Brown rice isn't going to kill your day but I'd shoot for no more than half a cup of rice.

I track my calories and carbs and for me the goal is to do meals that are 25 grams of carbs or less a day, that doesn't include my daily snacks, which is how I'm able to get under 100 grams of carbs on a normal day. :)

Walmart sells Ketone strips for like $7 for a box of 50 if you want to see how many carbs a day gets you into ketosis. :) I read somewhere that a light state of ketosis is enough to get your fat burning - extreme ketosis isn't necessary unless you are trying to lose faster, and I'm happy at my pace. :)

JustJ280
04-04-2011, 06:56 PM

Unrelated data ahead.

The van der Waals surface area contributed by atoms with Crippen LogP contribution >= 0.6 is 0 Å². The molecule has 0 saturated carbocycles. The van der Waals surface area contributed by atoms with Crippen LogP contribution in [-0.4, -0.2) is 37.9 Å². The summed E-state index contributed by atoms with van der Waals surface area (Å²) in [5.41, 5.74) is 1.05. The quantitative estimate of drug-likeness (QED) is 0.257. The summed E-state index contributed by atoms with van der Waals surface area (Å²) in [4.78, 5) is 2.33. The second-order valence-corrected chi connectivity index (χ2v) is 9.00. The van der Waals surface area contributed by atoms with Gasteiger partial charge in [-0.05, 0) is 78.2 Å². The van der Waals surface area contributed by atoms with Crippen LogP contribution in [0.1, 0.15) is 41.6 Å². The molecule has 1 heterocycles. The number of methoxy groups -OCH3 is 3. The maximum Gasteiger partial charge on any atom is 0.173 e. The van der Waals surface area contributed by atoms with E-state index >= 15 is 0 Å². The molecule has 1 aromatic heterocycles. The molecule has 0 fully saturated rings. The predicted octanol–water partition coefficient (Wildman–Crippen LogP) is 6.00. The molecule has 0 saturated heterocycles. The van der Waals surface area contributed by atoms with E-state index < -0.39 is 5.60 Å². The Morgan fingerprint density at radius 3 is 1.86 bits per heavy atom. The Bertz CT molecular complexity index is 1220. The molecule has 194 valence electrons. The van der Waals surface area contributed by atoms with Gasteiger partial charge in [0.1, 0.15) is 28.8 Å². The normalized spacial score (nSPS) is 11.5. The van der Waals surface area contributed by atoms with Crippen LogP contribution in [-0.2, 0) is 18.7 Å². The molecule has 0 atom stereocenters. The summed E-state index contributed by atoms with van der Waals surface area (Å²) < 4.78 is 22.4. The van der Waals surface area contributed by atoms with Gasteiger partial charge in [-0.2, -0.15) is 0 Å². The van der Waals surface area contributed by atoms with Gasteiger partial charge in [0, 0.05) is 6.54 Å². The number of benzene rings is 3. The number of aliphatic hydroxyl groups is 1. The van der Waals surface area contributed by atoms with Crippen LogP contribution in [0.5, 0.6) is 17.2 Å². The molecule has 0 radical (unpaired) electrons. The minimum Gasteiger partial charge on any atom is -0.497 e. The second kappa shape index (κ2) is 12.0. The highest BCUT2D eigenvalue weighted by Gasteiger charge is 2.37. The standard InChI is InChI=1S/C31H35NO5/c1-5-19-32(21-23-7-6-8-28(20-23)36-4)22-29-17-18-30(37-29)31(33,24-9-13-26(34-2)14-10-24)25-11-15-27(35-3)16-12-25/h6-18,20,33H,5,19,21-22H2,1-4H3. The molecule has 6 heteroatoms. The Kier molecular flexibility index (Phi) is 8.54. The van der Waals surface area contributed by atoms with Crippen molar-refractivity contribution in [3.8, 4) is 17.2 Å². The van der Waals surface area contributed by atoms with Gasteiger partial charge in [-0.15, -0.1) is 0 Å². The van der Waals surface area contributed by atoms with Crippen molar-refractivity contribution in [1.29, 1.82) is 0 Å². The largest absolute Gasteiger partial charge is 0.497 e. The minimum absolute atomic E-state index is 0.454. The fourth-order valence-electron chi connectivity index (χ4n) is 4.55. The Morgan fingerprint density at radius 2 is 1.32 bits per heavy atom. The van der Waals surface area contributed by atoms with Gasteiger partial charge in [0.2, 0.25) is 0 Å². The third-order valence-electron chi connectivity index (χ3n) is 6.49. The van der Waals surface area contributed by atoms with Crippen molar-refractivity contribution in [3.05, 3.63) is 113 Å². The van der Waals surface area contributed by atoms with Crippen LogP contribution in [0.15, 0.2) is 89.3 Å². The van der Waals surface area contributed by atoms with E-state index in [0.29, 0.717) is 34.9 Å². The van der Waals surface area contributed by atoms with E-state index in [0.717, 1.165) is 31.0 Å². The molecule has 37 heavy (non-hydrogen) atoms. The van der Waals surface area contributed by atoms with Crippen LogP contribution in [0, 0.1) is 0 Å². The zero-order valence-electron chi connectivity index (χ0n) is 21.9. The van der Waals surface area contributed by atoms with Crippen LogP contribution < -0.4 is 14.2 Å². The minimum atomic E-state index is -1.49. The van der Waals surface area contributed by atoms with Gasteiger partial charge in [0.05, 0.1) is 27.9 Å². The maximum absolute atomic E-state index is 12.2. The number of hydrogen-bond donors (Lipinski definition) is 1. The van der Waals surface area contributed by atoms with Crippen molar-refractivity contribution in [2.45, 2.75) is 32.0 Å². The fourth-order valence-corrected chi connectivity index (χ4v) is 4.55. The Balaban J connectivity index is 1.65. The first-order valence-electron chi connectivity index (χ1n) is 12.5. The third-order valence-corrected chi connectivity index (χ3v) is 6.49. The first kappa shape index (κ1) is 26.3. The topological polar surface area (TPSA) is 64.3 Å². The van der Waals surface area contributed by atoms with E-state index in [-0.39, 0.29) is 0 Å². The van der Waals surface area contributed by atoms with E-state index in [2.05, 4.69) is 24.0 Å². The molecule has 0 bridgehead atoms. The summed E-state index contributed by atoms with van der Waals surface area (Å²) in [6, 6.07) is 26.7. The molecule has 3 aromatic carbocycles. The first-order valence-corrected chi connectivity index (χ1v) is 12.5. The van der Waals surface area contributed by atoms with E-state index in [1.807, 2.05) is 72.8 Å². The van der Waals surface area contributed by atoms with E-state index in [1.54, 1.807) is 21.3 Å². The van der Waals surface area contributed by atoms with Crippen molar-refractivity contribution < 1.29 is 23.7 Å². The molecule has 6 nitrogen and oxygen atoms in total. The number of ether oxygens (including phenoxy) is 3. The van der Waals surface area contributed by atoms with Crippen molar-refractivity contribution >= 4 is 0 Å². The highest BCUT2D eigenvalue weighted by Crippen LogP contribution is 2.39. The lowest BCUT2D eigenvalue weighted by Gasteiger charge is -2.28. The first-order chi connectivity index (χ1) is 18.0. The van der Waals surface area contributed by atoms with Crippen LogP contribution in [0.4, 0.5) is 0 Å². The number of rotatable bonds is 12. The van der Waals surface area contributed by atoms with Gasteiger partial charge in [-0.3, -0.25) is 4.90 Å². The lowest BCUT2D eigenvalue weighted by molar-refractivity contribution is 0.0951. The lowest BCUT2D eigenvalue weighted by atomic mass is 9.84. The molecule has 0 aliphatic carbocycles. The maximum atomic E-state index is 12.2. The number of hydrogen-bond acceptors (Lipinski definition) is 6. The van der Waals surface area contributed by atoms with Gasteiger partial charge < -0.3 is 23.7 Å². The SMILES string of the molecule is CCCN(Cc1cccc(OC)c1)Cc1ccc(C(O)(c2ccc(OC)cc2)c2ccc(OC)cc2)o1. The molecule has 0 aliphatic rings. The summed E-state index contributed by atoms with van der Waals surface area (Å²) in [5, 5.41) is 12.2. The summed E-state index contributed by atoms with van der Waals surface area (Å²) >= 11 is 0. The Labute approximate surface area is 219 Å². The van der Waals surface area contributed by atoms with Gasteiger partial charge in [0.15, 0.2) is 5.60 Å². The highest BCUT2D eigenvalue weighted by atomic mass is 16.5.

Everyone has given you great advice! And I'd do just that -- start writing down your food journal and track where you're going right now for about a week. You may see that your carbs are well over 250, which is average. Once you see what your daily average is, you can decide how much you want to go down. I know for me that even at 80, I lose but it is VERY slow, but I have PCOS. I am at around 40 now and seem to lose fine! But you'll have to find YOUR sweet spot! Some people as mentioned, are pretty high. And you can always instead of NOT eating something, just eat less. So, if you normally eat a cup of rice, you can cut it down to 1/2. South Beach does that a lot. Not familiar with many other LC diets as I've always done Atkins, but I did it in reverse this time. I started out at regular, then cut back to where I was probably around 80, then went down to 40. Then once you've gotten close to goal, you'll need to start adding them back in slowly, like 5g at a time, to find out what the number of carbs you can eat on a regular basis to not gain. THAT is where most people mess up the 'low carb' lifestyle. But the truth is, it's really the same for no matter which plan you choose. At some point when you hit goal, you'll think 'Oh, I'm skinny now and I can eat whatever!' Well, you can't! And it doesn't matter if you do LC or low fat or what. You will ALWAYS need to eat healthy and make good decisions no matter what your plan. No diet is an end all to the fat and it just goes away. You just have to find what works best for you and stick to it. Good luck! And BTW, there are very few stupid questions!